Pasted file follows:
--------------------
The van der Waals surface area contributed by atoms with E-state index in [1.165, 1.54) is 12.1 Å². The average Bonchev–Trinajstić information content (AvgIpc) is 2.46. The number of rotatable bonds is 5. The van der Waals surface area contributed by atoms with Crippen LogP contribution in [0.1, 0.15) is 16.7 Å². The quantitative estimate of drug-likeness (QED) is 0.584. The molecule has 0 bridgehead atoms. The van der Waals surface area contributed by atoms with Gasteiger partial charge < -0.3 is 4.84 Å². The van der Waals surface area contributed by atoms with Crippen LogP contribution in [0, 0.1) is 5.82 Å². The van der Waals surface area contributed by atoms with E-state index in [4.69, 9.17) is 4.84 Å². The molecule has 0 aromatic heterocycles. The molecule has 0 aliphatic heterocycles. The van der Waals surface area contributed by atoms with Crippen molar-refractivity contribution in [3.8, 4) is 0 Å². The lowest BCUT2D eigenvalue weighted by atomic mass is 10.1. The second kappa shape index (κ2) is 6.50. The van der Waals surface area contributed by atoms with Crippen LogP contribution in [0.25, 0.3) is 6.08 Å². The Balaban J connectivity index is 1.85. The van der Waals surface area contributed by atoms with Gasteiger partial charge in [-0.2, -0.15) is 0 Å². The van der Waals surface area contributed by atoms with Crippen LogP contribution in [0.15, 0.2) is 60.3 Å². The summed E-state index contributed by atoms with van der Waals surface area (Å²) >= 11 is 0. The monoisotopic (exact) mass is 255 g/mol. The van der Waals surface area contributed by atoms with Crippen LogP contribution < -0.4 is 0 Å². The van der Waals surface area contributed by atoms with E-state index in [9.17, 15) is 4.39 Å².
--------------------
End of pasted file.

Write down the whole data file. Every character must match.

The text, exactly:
The van der Waals surface area contributed by atoms with E-state index in [1.165, 1.54) is 12.1 Å². The average Bonchev–Trinajstić information content (AvgIpc) is 2.46. The number of rotatable bonds is 5. The van der Waals surface area contributed by atoms with Crippen LogP contribution in [0.1, 0.15) is 16.7 Å². The quantitative estimate of drug-likeness (QED) is 0.584. The molecule has 0 bridgehead atoms. The van der Waals surface area contributed by atoms with Gasteiger partial charge < -0.3 is 4.84 Å². The van der Waals surface area contributed by atoms with Crippen LogP contribution in [0, 0.1) is 5.82 Å². The van der Waals surface area contributed by atoms with E-state index in [4.69, 9.17) is 4.84 Å². The molecule has 0 aromatic heterocycles. The molecule has 0 aliphatic heterocycles. The van der Waals surface area contributed by atoms with Crippen molar-refractivity contribution in [3.8, 4) is 0 Å². The lowest BCUT2D eigenvalue weighted by atomic mass is 10.1. The second kappa shape index (κ2) is 6.50. The van der Waals surface area contributed by atoms with Crippen LogP contribution in [0.25, 0.3) is 6.08 Å². The Balaban J connectivity index is 1.85. The van der Waals surface area contributed by atoms with Gasteiger partial charge in [-0.2, -0.15) is 0 Å². The van der Waals surface area contributed by atoms with Crippen LogP contribution in [0.15, 0.2) is 60.3 Å². The summed E-state index contributed by atoms with van der Waals surface area (Å²) >= 11 is 0. The monoisotopic (exact) mass is 255 g/mol. The van der Waals surface area contributed by atoms with Crippen LogP contribution < -0.4 is 0 Å². The van der Waals surface area contributed by atoms with E-state index in [9.17, 15) is 4.39 Å².